I finally came up with a somewhat appropriate analogy for the
) battle in the dollar-store arena:
) vs. the other supermarket chains -- such as
) -- about a decade ago.
Ten years ago Kroger realized that, like the proverbial one of two
campers running from the bear, it did not have to outrun the bear,
only the other camper. So it cut its untenably high prices vs.
(WMT) and gained market share and operating leverage as the other
supermarkets maintained their prices and margins. Kroger is now in
a somewhat stable position vs. Wal-Mart's supercenters, while
Safeway and SuperValu are not.
As background, I refer readers to my last two notes:
Wal-Mart's Neighborhood Markets Pose Threat to
Family Dollar Stores: The Prices Are Too High,
and So Is the Stock.
I have argued that FDO's prices, at 3%+ over Dollar General, are
too high. Consistently disappointing same-store sales numbers at
4-5% below DG's results over the past two quarters have borne that
out. That price differential, I have stated, will cause FDO to be
very disadvantaged against competition from Wal-Mart's Neighborhood
Markets and the Wal-Mart Express concept in the next three to four
Now, looking at Wal-Mart data from its recent investor conference
in Arkansas, Family Dollar -- and to a lesser extent, Dollar
General -- will be facing a much tougher competitive environment
faster than I expected. My worst-case scenario was that a
Neighborhood Market (NM), typically 35-40,000 square feet, would
displace six dollar stores, at 8-10,000 square feet per outlet.
Wal-Mart told analysts recently that the NM format equals 10 dollar
stores in terms of sales. While I did not estimate how many dollar
stores would be displaced by Wal-Mart Express, because the company
did not previously stress growth in that area, I did expect that
stores opened by another competitor, Aldi, would displace 1.5 times
the dollar store square footage. My expectation was low again --
way low. Wal-Mart said that each Walmart Express outlet, at about
15,000 square feet, sells as much as three to five dollar stores,
and that's with prices about 4%
Wal-Mart also announced that it was accelerating NM expansion and
expected to open more than 700 stores by fiscal year 2017; a
previous estimate suggested it would open 500 stores by 2016. The
company also said that Neighborhood Market stores are extremely
effective versus dollar stores because Wal-Mart's outlets have a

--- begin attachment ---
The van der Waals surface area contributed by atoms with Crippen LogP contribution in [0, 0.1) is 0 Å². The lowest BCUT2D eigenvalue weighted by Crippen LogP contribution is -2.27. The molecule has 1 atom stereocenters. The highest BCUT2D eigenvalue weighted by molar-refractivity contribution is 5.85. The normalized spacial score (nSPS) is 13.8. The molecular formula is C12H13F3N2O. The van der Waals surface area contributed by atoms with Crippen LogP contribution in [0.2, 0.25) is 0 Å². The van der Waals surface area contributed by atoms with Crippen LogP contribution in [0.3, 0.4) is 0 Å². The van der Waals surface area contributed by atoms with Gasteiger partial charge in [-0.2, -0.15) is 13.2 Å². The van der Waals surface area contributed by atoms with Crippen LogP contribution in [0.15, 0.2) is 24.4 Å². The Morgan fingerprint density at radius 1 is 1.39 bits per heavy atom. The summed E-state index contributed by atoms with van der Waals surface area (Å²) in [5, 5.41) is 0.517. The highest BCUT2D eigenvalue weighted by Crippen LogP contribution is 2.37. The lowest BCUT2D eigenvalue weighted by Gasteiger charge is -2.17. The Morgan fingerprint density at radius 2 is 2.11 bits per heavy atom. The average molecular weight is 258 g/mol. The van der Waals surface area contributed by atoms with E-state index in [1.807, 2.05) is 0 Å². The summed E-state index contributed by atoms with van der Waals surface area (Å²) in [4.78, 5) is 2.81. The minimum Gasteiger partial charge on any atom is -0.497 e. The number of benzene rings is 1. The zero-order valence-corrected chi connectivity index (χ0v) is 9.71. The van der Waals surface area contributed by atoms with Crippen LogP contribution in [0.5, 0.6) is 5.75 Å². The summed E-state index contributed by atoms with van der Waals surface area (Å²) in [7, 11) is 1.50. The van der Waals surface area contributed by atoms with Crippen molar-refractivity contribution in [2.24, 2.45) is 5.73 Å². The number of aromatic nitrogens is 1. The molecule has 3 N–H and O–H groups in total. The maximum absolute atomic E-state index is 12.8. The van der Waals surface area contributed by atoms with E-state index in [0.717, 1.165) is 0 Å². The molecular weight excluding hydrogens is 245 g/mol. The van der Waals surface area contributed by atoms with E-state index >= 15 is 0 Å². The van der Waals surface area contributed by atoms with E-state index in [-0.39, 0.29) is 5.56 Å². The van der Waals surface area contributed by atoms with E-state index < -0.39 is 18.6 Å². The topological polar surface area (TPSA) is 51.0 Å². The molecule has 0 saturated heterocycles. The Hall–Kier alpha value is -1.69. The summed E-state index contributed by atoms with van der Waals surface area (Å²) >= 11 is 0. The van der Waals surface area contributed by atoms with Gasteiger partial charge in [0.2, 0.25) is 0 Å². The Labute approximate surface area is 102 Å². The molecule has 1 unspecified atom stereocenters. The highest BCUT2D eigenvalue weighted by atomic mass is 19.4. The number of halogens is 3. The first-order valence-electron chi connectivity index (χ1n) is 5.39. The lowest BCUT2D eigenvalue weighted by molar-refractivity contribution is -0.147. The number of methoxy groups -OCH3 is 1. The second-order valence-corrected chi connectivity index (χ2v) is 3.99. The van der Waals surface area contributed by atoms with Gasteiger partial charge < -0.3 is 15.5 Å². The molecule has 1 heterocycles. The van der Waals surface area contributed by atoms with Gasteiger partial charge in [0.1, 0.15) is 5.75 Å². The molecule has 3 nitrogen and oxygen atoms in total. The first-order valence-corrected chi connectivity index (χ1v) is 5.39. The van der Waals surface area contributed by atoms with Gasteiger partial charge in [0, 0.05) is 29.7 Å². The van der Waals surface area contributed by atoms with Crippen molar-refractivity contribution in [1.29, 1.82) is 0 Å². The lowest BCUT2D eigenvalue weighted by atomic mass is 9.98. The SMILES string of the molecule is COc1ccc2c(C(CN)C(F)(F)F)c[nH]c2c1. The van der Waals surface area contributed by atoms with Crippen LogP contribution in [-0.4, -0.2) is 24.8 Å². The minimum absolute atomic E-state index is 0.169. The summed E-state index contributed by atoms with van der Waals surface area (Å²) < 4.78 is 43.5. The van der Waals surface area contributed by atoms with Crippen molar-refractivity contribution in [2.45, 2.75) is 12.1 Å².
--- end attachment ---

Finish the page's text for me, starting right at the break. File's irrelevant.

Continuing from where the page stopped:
pharmacy, and because they offer a wider assortment of products at
lower prices. I would look for next year's meeting to reveal some
big expansion numbers on the Wal-Mart Express concept, which is
only 20 units now.
This quote is from my the article mentioned above on dollar store
Assuming that dollar store square footage grows at a 6.5% growth
rate, and using a displacement of four dollar stores by one
Neighborhood Market, I found that the saturation level is reached
two years earlier, in calendar 2015, instead of 2017 where it would
have reached saturation without an increase in dollar stores.
In the 'worst case' scenario, if a Neighborhood Market were to
displace six dollar stores, the saturation point would come almost
another year earlier.
Adjusting this expectation for the much stronger threat that
Wal-Mart's smaller concepts seem to be, I would expect secular
pressure on Family Dollar's stores to show up in calendar year
2014, and certainly by 2015.
Therefore, what is in the valuation?
Well, if I am right, the $4 estimate for FY14 ending in August
could be high, and the Street low of $3.65 for FY15 looks to be a
better bet than the consensus of $4.45. If an expansion into
California by FDO goes very well, maybe it gets to 2015 before the
competitive pressure (saturation point) is reached.
Looking at a three-stage earnings discount model and giving Family
Dollar the benefit of the doubt on earnings with the $4.45 Street
consensus for FY Aug '15, I use the 11% growth rate from FY14 to
FY15, then decay the growth rate in FY16 for the competition. The
result is a $47 deserved valuation.
Keep in mind that the differences in sales per square foot, if they
hold up, will force FDO to lower its pricing structure in the next
three to four years with a hit to the present value of future
earnings, something I am not accounting for in my valuation